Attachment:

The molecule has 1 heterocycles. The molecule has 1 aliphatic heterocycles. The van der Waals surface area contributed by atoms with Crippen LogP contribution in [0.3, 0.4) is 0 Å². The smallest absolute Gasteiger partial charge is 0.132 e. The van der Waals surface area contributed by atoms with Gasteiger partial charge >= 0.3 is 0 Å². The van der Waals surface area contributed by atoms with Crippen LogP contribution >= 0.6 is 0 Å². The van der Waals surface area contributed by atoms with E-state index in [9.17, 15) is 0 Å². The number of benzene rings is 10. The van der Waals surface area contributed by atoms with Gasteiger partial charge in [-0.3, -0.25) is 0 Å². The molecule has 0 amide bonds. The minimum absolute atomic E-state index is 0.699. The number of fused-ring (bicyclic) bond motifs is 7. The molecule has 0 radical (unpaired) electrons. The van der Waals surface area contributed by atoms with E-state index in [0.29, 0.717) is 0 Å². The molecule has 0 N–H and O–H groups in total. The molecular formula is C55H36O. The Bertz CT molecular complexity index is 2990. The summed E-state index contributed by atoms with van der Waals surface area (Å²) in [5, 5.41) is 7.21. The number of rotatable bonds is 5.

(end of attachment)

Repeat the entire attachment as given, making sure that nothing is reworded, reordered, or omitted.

The molecule has 1 heterocycles. The molecule has 1 aliphatic heterocycles. The van der Waals surface area contributed by atoms with Crippen LogP contribution in [0.3, 0.4) is 0 Å². The smallest absolute Gasteiger partial charge is 0.132 e. The van der Waals surface area contributed by atoms with Gasteiger partial charge >= 0.3 is 0 Å². The van der Waals surface area contributed by atoms with Crippen LogP contribution >= 0.6 is 0 Å². The van der Waals surface area contributed by atoms with E-state index in [9.17, 15) is 0 Å². The number of benzene rings is 10. The van der Waals surface area contributed by atoms with Gasteiger partial charge in [-0.3, -0.25) is 0 Å². The molecule has 0 amide bonds. The minimum absolute atomic E-state index is 0.699. The number of fused-ring (bicyclic) bond motifs is 7. The molecule has 0 radical (unpaired) electrons. The van der Waals surface area contributed by atoms with E-state index in [0.29, 0.717) is 0 Å². The molecule has 0 N–H and O–H groups in total. The molecular formula is C55H36O. The Bertz CT molecular complexity index is 2990. The summed E-state index contributed by atoms with van der Waals surface area (Å²) in [5, 5.41) is 7.21. The number of rotatable bonds is 5.